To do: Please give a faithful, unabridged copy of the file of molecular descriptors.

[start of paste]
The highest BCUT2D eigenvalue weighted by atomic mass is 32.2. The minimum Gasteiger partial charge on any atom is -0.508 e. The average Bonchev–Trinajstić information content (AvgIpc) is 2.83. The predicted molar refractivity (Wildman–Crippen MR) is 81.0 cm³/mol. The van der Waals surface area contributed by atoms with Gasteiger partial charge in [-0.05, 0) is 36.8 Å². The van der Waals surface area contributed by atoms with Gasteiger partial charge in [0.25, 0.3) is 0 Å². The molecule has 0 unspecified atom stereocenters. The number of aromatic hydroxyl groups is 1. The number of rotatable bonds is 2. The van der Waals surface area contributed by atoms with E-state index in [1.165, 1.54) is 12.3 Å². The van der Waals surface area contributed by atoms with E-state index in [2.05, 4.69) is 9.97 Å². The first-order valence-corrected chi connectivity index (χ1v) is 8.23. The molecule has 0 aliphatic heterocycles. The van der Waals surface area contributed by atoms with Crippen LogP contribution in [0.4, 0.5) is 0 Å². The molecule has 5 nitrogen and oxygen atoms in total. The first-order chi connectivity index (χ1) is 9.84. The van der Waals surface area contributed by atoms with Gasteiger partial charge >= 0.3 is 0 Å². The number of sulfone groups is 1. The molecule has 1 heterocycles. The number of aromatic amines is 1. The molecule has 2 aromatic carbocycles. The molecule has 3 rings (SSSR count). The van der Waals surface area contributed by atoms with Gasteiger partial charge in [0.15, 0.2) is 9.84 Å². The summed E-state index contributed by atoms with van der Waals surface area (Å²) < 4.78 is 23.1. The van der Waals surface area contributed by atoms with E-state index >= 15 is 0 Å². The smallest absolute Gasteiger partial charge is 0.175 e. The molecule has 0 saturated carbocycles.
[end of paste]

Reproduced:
The highest BCUT2D eigenvalue weighted by atomic mass is 32.2. The minimum Gasteiger partial charge on any atom is -0.508 e. The average Bonchev–Trinajstić information content (AvgIpc) is 2.83. The predicted molar refractivity (Wildman–Crippen MR) is 81.0 cm³/mol. The van der Waals surface area contributed by atoms with Gasteiger partial charge in [-0.05, 0) is 36.8 Å². The van der Waals surface area contributed by atoms with Gasteiger partial charge in [0.25, 0.3) is 0 Å². The molecule has 0 unspecified atom stereocenters. The number of aromatic hydroxyl groups is 1. The number of rotatable bonds is 2. The van der Waals surface area contributed by atoms with E-state index in [1.165, 1.54) is 12.3 Å². The van der Waals surface area contributed by atoms with E-state index in [2.05, 4.69) is 9.97 Å². The first-order valence-corrected chi connectivity index (χ1v) is 8.23. The molecule has 0 aliphatic heterocycles. The van der Waals surface area contributed by atoms with Crippen LogP contribution in [0.4, 0.5) is 0 Å². The molecule has 5 nitrogen and oxygen atoms in total. The first-order chi connectivity index (χ1) is 9.84. The van der Waals surface area contributed by atoms with Gasteiger partial charge >= 0.3 is 0 Å². The number of sulfone groups is 1. The molecule has 1 heterocycles. The number of aromatic amines is 1. The molecule has 2 aromatic carbocycles. The molecule has 3 rings (SSSR count). The van der Waals surface area contributed by atoms with Gasteiger partial charge in [0.15, 0.2) is 9.84 Å². The summed E-state index contributed by atoms with van der Waals surface area (Å²) < 4.78 is 23.1. The van der Waals surface area contributed by atoms with E-state index >= 15 is 0 Å². The smallest absolute Gasteiger partial charge is 0.175 e. The molecule has 0 saturated carbocycles.